may not be cited except as provided by
Minn. Stat. § 480A.08, subd. 3 (1996).
STATE OF MINNESOTA
IN COURT OF APPEALS
Ronald Thomas Haus, petitioner,
Janice Marie Haus,
Filed June 16, 1998
Polk County District Court
File No. F2951147
Terry Graff, 1330 Page Drive S.W., Suite 202C, Fargo, ND 58103 (for appellant)
Timothy W. McCann, Lindquist, Jeffrey & Jensen, 306 American Federal Building, 124 DeMers Avenue N.W., East Grand Forks, MN 56721 (for respondent Janice Haus)
Nancy Kloster, Polk County Attorney's Office, 223 East Seventh Street, #101, Crookston, MN 56716 (for respondent Polk County Child Support Unit)
*Retired judge of the district court, serving as judge of the Minnesota Court of Appeals by appointment pursuant to Minn. Const. art. VI, § 10.
Considered and decided by Crippen, Presiding Judge, Harten, Judge, and Schultz, Judge.
U N P U B L I S H E D O P I N I O N
Appellant contests the order of an administrative law judge (ALJ) denying his motion to modify child support. We affirm.
D E C I S I O N
This court reviews an ALJ's determination as it would a district court's judgment. Lee v. Lee, 459 N.W.2d 365, 368-69 (Minn. App. 1990), review denied (Minn. Oct. 18, 1990). A district court's refusal to modify child support will not be reversed absent proof it abused its broad discretion by reaching "a clearly erroneous conclusion that is against logic and the facts on record." Rutten v. Rutten, 347 N.W.2d 47, 50 (Minn. 1984); Erlandson v. Erlandson, 318 N.W.2d 36, 38 (Minn. 1982).
The terms of an order respecting maintenance or support may be modified upon a showing of one or more of the following: (1) substantially increased or decreased earnings of a party; (2) substantially increased or decreased need of a party or the child or children that are the subject of these proceedings * * *.
Minn. Stat. § 518.64, subd. 2(a) (Supp. 1997).
Appellant Ronald Thomas Haus moved to reduce his existing child support obligation of $600 per month (based on imputed monthly income of $2,000) to $140 per month. An ALJ denied appellant's motion, finding that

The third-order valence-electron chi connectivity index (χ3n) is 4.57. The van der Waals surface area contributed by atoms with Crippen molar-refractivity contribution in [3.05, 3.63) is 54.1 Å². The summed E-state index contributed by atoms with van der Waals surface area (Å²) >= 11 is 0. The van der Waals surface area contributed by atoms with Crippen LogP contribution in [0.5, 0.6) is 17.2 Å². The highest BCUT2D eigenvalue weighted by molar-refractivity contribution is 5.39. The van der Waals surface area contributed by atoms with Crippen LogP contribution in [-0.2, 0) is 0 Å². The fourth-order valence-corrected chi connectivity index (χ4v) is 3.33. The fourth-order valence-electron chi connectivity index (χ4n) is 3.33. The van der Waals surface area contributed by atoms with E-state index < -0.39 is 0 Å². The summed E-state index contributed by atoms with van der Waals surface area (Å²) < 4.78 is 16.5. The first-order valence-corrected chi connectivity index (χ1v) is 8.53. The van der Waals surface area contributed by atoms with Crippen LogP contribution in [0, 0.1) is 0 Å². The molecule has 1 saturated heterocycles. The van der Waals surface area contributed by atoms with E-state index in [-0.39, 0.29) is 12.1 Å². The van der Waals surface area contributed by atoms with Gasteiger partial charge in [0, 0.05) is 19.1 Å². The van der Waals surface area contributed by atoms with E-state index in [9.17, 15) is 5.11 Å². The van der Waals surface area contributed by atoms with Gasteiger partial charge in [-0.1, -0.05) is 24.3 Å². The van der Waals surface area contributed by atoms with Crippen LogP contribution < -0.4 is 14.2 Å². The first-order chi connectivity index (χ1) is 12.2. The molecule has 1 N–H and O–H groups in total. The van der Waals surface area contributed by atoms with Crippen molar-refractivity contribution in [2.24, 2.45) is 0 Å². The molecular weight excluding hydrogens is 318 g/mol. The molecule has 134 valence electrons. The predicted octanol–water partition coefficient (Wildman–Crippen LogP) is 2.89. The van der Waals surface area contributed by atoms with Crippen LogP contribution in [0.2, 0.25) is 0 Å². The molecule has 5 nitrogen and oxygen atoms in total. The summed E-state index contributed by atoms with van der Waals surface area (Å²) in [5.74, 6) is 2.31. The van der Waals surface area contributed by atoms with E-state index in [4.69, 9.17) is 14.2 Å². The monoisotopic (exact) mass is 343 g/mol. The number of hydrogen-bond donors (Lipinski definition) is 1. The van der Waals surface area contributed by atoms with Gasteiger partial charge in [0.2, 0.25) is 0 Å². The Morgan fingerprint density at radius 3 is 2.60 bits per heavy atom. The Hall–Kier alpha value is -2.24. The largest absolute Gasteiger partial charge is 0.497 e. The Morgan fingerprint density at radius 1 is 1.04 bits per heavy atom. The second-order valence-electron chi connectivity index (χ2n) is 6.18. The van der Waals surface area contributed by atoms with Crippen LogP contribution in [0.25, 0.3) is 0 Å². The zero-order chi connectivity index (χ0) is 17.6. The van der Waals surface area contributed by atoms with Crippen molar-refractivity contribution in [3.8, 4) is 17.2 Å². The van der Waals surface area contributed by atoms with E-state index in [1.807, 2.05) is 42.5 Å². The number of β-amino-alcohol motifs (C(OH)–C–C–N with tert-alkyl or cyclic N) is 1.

[t]he evidence presented by the obligor in support of his motion does not establish either a substantial decrease in his earnings or earning ability * * *. No evidence has been presented which indicates a substantial decrease in the needs of the obligee and the parties' children.
The ALJ's conclusion is supported by the facts in the record. While appellant provided evidence that his net monthly income is now only $697, he did not show that his income has substantially decreased since the date of the existing order. In fact, appellant admitted at the hearing that he now earns more than he did at that time.
Appellant also failed to show a substantial reduction in his earning capacity. In the amended judgment and decree that set appellant's child support obligation, the district court was forced to impute to appellant income of $2,000 per month. Before the parties' divorce, appellant owned a successful apparel business. After the divorce, he transferred that business to a friend for no consideration. Appellant, who has a college degree in business administration and more than 30 years of work experience, is now employed as a laborer. The ALJ did not abuse its discretion by concluding that appellant's capacity to earn the amount of income imputed in the original judgment and decree remains undiminished.
Further, appellant has not shown that the financial needs of the parties' minor children have decreased substantially. The record shows that, even with appellant's present child support obligation, appellant's former wife does not have sufficient income to meet monthly expenses for herself and the parties' children. In light of the facts in this record, we cannot say that the ALJ's decision to deny appellant's motion was an abuse of discretion.